Line of Duty season 7: Was this week’s finale the last ever episode for AC-12? All you need to know

Line of Duty concluded on Sunday night with a controversial ending, but was it the last ever series. We round up the latest news and updates on season 7.

By Alex Fletcher Published: 5 May 2021 - 10.35am
BBC Vicky McClure and Martin Compston in the Line of Duty season 6 finale

Line of Duty has gripped the nation over the last seven weeks with cliffhanger endings, shocking twists and a mind-bending central mystery that has kept us all guessing – just who is the Fourth Man?

But as we approach the final episode of season 6, one of the burning questions on fans’ lips is will the show for season 7?

Writer Jed Mercurio has been throwing in lots of throwbacks to previous seasons this year and has tied together the events of all six seasons from Tommy Hunter and Tony Gates to Jo Davidson and Marcus Thurwell.

It looks like the sixth season finale will finally give us the identity of ‘H’, The Fourth Man at the top of the OCG and wrap up a story that has slowly unravelled over the last decade.

From Lindsay Denton to balaclava men, ‘definately’ to Danny Waldron, the wee donkey to sucking diesel, season 6 feels like a conclusion to one of the greatest TV dramas of all time.

But is it? Here is everything we know about a possible season 7…

How did Line of Duty season 6 end?

Nigel Boyle as Ian Buckells in Line of Duty BBC

The show’s sixth season concluded the mystery of The Fourth Man and ‘H’.

AC-12 discovered that it was Ian Buckells (Nigel Boyle) who had been working alongside the OCG to murder Gail Vella and numerous other crimes across the past six seasons.

Buckells confirmed that he was the person sending orders via computer programme to Jo Davidson (Kelly McDonald) and that he had helped cover-up crimes and help organised crime alongside previous show villains Tommy Hunter, Matthew Cottan, Derek Hilton, Marcus Thurwell and others.

Despite uncovering the truth about Buckells, the series ended on a sour note for AC-12 as Ted Hastings headed into early retirement, while Chief Constable Osborne dismantled anti-corruption and managed to keep the details of the Buckells court case out of the headlines.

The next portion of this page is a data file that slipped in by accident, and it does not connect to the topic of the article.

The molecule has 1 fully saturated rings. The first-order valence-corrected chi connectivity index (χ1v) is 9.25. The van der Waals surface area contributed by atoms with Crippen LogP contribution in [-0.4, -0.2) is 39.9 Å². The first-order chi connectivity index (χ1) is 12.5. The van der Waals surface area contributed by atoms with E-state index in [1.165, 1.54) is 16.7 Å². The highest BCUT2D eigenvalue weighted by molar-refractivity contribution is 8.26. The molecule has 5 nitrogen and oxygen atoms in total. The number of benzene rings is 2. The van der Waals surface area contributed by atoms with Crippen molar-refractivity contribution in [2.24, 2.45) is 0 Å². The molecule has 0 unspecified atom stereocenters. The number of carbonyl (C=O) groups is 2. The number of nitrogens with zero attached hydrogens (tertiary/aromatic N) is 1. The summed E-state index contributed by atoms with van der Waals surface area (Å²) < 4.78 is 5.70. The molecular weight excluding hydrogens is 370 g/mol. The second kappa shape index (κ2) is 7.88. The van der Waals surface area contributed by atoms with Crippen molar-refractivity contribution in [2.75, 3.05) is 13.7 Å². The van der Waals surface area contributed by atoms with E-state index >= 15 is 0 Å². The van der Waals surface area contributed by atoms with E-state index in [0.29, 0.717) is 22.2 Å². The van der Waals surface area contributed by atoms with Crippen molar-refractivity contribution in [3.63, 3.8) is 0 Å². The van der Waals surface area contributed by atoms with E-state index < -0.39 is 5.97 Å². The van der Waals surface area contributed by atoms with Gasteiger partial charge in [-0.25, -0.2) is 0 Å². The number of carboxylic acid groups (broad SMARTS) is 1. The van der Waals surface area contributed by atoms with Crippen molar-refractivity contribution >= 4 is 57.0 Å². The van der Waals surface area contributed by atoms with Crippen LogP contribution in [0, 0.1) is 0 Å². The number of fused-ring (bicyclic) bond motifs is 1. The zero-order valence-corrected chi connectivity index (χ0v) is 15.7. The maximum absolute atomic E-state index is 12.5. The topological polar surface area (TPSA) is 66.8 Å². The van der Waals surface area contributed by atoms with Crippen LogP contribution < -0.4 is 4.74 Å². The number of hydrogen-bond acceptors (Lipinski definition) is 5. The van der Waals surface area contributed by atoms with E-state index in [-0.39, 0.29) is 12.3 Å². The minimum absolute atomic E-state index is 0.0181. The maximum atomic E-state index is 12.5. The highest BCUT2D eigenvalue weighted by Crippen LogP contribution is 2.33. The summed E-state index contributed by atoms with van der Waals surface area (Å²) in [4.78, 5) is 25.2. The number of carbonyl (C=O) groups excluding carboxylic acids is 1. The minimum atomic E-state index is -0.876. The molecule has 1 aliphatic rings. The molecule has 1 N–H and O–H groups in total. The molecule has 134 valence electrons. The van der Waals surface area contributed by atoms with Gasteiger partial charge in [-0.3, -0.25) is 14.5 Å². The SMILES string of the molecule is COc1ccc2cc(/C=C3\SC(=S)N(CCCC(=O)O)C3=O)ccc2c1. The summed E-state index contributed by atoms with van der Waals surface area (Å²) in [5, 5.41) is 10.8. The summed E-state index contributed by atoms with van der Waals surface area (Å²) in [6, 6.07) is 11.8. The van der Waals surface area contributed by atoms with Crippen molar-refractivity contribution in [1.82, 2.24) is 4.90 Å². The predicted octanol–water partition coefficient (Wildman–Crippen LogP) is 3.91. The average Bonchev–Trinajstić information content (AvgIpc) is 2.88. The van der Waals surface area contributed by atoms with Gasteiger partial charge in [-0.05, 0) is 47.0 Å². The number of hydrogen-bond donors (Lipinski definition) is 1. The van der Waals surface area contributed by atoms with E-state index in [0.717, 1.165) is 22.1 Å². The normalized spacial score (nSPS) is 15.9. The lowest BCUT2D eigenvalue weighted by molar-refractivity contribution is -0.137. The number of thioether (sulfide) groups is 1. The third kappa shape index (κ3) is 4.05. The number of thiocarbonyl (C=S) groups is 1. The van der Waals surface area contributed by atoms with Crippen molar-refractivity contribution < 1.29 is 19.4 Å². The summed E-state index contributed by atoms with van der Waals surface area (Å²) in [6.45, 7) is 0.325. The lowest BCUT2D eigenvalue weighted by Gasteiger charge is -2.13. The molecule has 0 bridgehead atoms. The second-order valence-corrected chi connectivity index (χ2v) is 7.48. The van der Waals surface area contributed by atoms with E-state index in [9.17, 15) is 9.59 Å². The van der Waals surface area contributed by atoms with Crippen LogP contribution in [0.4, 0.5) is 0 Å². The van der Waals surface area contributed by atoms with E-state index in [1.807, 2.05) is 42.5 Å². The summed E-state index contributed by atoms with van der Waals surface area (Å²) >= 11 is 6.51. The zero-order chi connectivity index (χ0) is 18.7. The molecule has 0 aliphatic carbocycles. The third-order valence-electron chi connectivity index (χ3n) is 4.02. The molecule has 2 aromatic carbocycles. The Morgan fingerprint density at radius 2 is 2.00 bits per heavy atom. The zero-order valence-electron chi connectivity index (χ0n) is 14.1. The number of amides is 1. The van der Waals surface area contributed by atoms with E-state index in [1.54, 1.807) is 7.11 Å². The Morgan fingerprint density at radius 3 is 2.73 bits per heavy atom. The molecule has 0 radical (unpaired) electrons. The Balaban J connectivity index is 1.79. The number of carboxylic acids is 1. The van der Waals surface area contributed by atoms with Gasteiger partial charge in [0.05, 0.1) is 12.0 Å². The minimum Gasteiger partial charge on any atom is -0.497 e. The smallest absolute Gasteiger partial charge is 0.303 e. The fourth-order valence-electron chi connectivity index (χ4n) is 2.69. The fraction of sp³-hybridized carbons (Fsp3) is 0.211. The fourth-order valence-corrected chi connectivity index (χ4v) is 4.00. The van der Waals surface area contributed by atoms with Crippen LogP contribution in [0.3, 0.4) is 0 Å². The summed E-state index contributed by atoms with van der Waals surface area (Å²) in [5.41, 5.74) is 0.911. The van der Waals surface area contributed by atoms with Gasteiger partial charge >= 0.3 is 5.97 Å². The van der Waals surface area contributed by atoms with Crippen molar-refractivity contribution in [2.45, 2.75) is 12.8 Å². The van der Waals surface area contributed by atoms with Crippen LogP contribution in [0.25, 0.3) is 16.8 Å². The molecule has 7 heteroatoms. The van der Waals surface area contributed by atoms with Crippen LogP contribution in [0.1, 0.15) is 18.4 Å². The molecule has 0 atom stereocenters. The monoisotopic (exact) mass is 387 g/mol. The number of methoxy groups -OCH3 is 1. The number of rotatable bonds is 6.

Read our full review of the Line of Duty season 6 finale

Jed Mercurio explains the controversial ending

Line of Duty’s creator and writer Jed Mercurio appeared on the BBC’s Obsessed With podcast to explain why he ended season 6 with the reveal that Buckells was ‘H’.

"You know there were suspicions around him in the first two episodes and then Jo points the finger at him, AC-12 get him in, they charge him, off he goes to prison, and it feels like he's done and dusted,” said Mercurio.

"And I think that if we kept him as part of the action, all the way through, then it would have been very hard to misdirect the audience, so we were trying to present other candidates to take the focus away from him.

"But it was always really important to me that it was someone who had been in season one, someone who had been there the whole time.

Adrian Dunbar in Line of Duty season 6 as Ted Hastings BBC

"We did introduce some characters late, so Thurwell came in late, we went back to Fairbank, who'd appeared in season three, we had the Chief Constable, who had obviously been there since season one.

"But then I don't think he would have been a satisfying candidate because he had been absent for so long, it would feel like we'd just brought him back in to pin it on him."

He added: “Also because I think we'd been directing the audience towards a particular image of the kind of character that 'H' would be, that 'H' would be a criminal mastermind, and we wanted to make different commentary on the way in which someone can do a lot of harm without necessarily being a mastermind.”

Mercurio also reminded fans that Buckells had appeared in a scene at the end of season 1, where he allowed ‘The Caddy’ to “have a quick word” with criminal boss Tommy Hunter in the back of a van.

The BBC want more Line of Duty